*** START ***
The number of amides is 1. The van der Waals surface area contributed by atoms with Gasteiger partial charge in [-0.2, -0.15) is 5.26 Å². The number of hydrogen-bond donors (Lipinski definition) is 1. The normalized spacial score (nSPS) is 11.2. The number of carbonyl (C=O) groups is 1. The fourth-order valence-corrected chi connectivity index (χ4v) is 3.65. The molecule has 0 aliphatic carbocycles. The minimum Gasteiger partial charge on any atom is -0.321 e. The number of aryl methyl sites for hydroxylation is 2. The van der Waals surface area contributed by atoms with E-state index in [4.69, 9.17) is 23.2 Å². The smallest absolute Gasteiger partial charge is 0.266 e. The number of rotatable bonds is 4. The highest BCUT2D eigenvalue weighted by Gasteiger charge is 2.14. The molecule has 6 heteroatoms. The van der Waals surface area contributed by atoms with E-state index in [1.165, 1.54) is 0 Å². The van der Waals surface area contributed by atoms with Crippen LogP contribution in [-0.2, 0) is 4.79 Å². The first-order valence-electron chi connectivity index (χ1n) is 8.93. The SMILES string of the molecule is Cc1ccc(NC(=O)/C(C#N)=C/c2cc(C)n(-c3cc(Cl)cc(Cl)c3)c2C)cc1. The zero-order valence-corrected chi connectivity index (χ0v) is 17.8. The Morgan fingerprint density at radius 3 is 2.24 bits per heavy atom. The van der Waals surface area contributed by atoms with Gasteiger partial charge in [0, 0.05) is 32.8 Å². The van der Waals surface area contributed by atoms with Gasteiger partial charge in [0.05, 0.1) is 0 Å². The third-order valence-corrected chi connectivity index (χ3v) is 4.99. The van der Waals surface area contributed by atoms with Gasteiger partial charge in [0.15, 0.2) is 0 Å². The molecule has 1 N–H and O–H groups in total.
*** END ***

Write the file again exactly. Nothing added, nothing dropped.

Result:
The number of amides is 1. The van der Waals surface area contributed by atoms with Gasteiger partial charge in [-0.2, -0.15) is 5.26 Å². The number of hydrogen-bond donors (Lipinski definition) is 1. The normalized spacial score (nSPS) is 11.2. The number of carbonyl (C=O) groups is 1. The fourth-order valence-corrected chi connectivity index (χ4v) is 3.65. The molecule has 0 aliphatic carbocycles. The minimum Gasteiger partial charge on any atom is -0.321 e. The number of aryl methyl sites for hydroxylation is 2. The van der Waals surface area contributed by atoms with E-state index in [4.69, 9.17) is 23.2 Å². The smallest absolute Gasteiger partial charge is 0.266 e. The number of rotatable bonds is 4. The highest BCUT2D eigenvalue weighted by Gasteiger charge is 2.14. The molecule has 6 heteroatoms. The van der Waals surface area contributed by atoms with E-state index in [1.165, 1.54) is 0 Å². The van der Waals surface area contributed by atoms with Crippen LogP contribution in [-0.2, 0) is 4.79 Å². The first-order valence-electron chi connectivity index (χ1n) is 8.93. The SMILES string of the molecule is Cc1ccc(NC(=O)/C(C#N)=C/c2cc(C)n(-c3cc(Cl)cc(Cl)c3)c2C)cc1. The zero-order valence-corrected chi connectivity index (χ0v) is 17.8. The Morgan fingerprint density at radius 3 is 2.24 bits per heavy atom. The van der Waals surface area contributed by atoms with Gasteiger partial charge in [0, 0.05) is 32.8 Å². The van der Waals surface area contributed by atoms with Gasteiger partial charge in [0.05, 0.1) is 0 Å². The third-order valence-corrected chi connectivity index (χ3v) is 4.99. The van der Waals surface area contributed by atoms with Gasteiger partial charge in [0.15, 0.2) is 0 Å². The molecule has 1 N–H and O–H groups in total.